Lost Cosmonaut (Sample) – Udmurtia


My railway carriage contained four humans. Aside from me, there was an old guy in a cheap shiny Russian suit and two women. The old guy liked to touch me. He touched my knee whenever he got up to go to the toilet. ‘Excuse me’ he’d say, and then touch my knee. ‘Excuse me’ he’d say when he sat down, and touch it again.

Maybe he was just being friendly. As for the women, they were divorcees in their early thirties. One was fat and blond, the other thin and a redhead. The redhead was very bitter. She bitched and whined a lot. In particular she bitched and whined about the old guy. ‘Are you going all the way to Izhevsk?’ she asked. ‘I hope so.’ he replied. ‘How boring!’ she exclaimed.

The old guy didn’t reply. He was too startled. I said nothing at all for about an hour and then climbed onto my bunk where I was silent for the rest of the journey. That was about twenty hours of silence. It disturbed my travelling companions greatly, and gave me great pleasure.


The train stopped at several towns during the night. At around midnight the train wheezed to a halt and I heard a clamouring from outside. I looked up and saw a bizarre procession of crystal, vases, chandeliers, soft toys, even furniture parading past the carriage windows.

Voices yelled at us to buy the goods. The hungry, desperate citizens of this town worked in factories that paid them in the items they produced, so the only way they could make cash was to flog things to the night trains that would stop for twenty minutes in their town.

The fat blond got up to look. She smiled, and shook her head at the people on the platform. ‘I don’t want your stuff’ she said to one man, laughing. He was holding a giant teddy bear in his hand.

She was greatly enjoying herself, enjoying the separation, enjoying the sense that she had wealth and they had none. She was returning home to Izhevsk from Moscow after all, where she had no doubt been reminded continually that she was a poor hick from the provinces. Now it was her turn to feel big.

And thus the weak get their jollies lording it over those even weaker than they are.


Russian Iron Road

‘Russia, are you not speeding along like a fiery and matchless troika? Russia, where are you flying? Answer me. There is no answer. The bells are tinkling and filling the air with their wonderful pealing; the air is torn and thundering as it turns to wind; everything on earth comes flying past, and looking askance at her, other peoples and states move aside and make way.’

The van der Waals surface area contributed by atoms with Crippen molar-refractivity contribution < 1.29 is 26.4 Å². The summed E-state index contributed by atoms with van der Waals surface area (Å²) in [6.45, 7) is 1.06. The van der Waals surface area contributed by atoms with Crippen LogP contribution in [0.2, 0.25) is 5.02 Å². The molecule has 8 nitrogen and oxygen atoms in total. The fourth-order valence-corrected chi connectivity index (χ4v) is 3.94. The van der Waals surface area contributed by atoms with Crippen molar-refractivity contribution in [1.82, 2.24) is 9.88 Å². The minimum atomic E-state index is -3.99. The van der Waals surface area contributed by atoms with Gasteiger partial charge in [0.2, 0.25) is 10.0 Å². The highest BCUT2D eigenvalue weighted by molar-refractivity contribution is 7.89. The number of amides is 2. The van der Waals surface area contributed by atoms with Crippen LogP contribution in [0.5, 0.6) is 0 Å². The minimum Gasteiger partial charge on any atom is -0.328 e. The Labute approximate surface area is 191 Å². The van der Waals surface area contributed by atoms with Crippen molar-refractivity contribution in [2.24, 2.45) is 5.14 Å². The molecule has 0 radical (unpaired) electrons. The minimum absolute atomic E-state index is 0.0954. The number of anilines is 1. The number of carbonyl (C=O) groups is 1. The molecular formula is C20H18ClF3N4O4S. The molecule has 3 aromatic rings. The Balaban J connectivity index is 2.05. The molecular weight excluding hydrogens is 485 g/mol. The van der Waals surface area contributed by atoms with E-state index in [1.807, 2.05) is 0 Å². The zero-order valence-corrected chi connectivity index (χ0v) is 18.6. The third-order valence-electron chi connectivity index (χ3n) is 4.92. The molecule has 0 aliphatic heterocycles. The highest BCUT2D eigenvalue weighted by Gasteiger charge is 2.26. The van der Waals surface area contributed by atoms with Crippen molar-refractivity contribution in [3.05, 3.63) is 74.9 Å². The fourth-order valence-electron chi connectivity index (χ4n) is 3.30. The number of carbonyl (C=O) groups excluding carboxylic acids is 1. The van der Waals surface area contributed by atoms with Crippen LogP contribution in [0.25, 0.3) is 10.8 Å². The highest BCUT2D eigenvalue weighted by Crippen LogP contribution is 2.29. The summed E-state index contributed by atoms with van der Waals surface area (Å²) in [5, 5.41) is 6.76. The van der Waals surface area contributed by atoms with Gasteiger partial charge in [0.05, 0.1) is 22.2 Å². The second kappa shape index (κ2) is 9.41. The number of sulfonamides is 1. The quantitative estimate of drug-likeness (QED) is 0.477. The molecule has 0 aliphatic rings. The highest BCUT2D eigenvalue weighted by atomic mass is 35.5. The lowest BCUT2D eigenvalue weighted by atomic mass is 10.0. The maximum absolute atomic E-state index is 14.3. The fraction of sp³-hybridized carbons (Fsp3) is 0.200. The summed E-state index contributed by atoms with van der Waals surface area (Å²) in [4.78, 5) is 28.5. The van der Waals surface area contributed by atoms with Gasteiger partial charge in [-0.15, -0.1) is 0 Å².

As the train moved through the night I thought of this passage from Gogol’s book Dead Souls. I often did when I travelled through Russia. It is a favourite quote of writers on the country; usually they are expressing how the Russians are a wild and crazy bunch and all that. I think it appeals to Westerners with withered souls sitting in armchairs, dreaming of a life of daring, of a land where there are still risks.

Well, I decided to answer Gogol’s question once and for all by taking notes of everything I saw out the window from Moscow to Izhevsk. And I saw…

  • Fine, fine towns of concrete high rises and broad streets. The stations inform me they are called Arzamas, Zeleny Dol, Mozhg, and, my favourite, 92 km.
  • Enormous & filthy vats of oil.
  • Very strange machines with long arms and odd bodies. They sit on tracks, rusting. I cannot fathom their function. They look as though they have been designed expressly to rot and look ugly.
  • Trains rush by, and yet there are no passengers on them. The empty carriages are lined with wooden benches. The eye feels uncomfortable just looking upon them.
  • Huge factories lit up at night. I look inside, however, and see they are abandoned. Nothing moves. It is easy to imagine that this is their permanent state, that they must always be empty.
  • Small towns, seemingly without names, stranded by the side of the tracks. Indeed, names would be wasted on them. Why grant them an identity they do not have? They are holes, pits, for humans to live in.
  • A moment of poetic beauty: light reflected from the train on the edge of the neighbouring track. It gleams, dazzling, alongside us, and races from darkness into darkness.
  • Wooden homes, buried in the night. Mostly they are abandoned. Every now and then, however, a solitary light illuminates a single window in a vast plain of darkness.
  • Two men, squatting by a smoky fire about100km from Moscow. One of them has a thick beard and shaggy hair. Are they fugitives? I ask myself.
  • A prison: barracks, barbed wire. Watchtowers, where fat guards sleep, their guns propped up on their knees. Very grim in the March mud and slush. Painted on its walls, the legend: Peace to Planet Earth.
  • Under a glowering sky, a tin Pushkin stands next to some shacks.

So we can see: the troika is racing through a wasteland full of junk and poor people.

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